Celebrities and elected officials took to social media Friday to honor and celebrate the life of James Baldwin on what would have been his 95th birthday.
Baldwin, a globally influential writer, playwright and essayist whose works have had a powerful impact on views of race relations and identity in the U.S., was born in Harlem, New York, on Aug. 2, 1924. He spent much of his adult life in France and he died of cancer there on Dec. 1, 1987.
His famed works include “Notes of a Native Son” and “The Fire Next Time” ― both collections of essays ― and the novels “Go Tell It on the Mountain” and “Another Country.”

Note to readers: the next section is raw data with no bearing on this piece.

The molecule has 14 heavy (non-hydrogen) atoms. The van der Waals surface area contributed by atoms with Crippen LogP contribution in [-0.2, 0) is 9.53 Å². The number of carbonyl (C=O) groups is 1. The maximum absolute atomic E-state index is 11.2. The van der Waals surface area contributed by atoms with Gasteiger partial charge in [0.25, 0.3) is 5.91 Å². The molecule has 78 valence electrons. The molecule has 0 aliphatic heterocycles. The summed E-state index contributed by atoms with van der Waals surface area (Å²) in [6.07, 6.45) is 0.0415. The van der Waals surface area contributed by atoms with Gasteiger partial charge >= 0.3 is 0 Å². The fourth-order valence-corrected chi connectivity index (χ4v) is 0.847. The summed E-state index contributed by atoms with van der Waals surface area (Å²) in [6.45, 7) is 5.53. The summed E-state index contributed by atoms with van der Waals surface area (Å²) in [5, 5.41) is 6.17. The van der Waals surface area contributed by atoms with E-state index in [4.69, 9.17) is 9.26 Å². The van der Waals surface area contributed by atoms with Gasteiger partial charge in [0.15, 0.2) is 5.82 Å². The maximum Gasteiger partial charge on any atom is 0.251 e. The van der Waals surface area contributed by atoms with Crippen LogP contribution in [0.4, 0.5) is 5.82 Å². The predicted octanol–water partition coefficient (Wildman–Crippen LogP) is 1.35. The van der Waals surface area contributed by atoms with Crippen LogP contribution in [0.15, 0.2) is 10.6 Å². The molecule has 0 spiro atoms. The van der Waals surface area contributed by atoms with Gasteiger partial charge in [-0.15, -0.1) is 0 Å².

His 1974 novel “If Beale Street Could Talk” was adapted for a 2018 film of the same name that won accolades. The movie starred KiKi Layne, Stephan James and Regina King, ― who won an Oscar and a Golden Globe for Best Supporting Actress ― and was directed by Barry Jenkins.
Many of those lauding Baldwin on Friday shared excerpts of his works.
Rep. Lauren Underwood (D-Ill.), honoring what she termed Baldwin’s “incredible legacy,” tweeted one of his popular quotes: “Not everything that is faced can be changed, but nothing can be changed until it is faced.”
Actors and politicians were among the many others who commemorated Baldwin’s life: